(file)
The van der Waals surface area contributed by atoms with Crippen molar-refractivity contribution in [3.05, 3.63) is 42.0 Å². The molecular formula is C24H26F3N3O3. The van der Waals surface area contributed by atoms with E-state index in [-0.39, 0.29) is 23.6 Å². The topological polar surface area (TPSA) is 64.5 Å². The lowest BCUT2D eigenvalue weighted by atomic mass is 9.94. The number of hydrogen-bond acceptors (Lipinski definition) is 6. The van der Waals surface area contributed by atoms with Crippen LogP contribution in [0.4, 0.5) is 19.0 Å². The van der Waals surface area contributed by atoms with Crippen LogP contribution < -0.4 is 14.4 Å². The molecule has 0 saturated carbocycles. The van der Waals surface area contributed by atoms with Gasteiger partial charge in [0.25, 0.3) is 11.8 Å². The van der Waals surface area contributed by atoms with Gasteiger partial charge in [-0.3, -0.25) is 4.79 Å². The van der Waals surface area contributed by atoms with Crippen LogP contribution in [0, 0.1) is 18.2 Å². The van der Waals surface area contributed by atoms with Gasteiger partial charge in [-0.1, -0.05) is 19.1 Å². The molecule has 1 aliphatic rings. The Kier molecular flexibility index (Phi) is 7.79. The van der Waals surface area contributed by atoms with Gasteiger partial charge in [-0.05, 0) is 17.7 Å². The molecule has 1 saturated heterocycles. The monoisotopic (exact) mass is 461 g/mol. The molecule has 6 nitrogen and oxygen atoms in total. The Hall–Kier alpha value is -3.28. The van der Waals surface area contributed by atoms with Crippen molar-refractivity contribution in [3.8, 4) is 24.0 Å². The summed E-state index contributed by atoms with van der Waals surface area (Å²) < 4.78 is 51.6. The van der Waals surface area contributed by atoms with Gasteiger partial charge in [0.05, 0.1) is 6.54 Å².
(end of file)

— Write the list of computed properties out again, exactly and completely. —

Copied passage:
The van der Waals surface area contributed by atoms with Crippen molar-refractivity contribution in [3.05, 3.63) is 42.0 Å². The molecular formula is C24H26F3N3O3. The van der Waals surface area contributed by atoms with E-state index in [-0.39, 0.29) is 23.6 Å². The topological polar surface area (TPSA) is 64.5 Å². The lowest BCUT2D eigenvalue weighted by atomic mass is 9.94. The number of hydrogen-bond acceptors (Lipinski definition) is 6. The van der Waals surface area contributed by atoms with Crippen LogP contribution in [0.4, 0.5) is 19.0 Å². The van der Waals surface area contributed by atoms with Crippen LogP contribution < -0.4 is 14.4 Å². The molecule has 0 saturated carbocycles. The van der Waals surface area contributed by atoms with Gasteiger partial charge in [0.25, 0.3) is 11.8 Å². The van der Waals surface area contributed by atoms with Gasteiger partial charge in [-0.3, -0.25) is 4.79 Å². The van der Waals surface area contributed by atoms with Crippen LogP contribution in [0, 0.1) is 18.2 Å². The van der Waals surface area contributed by atoms with Gasteiger partial charge in [-0.1, -0.05) is 19.1 Å². The molecule has 1 aliphatic rings. The Kier molecular flexibility index (Phi) is 7.79. The van der Waals surface area contributed by atoms with Gasteiger partial charge in [-0.05, 0) is 17.7 Å². The molecule has 1 saturated heterocycles. The monoisotopic (exact) mass is 461 g/mol. The molecule has 6 nitrogen and oxygen atoms in total. The Hall–Kier alpha value is -3.28. The van der Waals surface area contributed by atoms with Crippen molar-refractivity contribution in [3.8, 4) is 24.0 Å². The summed E-state index contributed by atoms with van der Waals surface area (Å²) < 4.78 is 51.6. The van der Waals surface area contributed by atoms with Gasteiger partial charge in [0.05, 0.1) is 6.54 Å².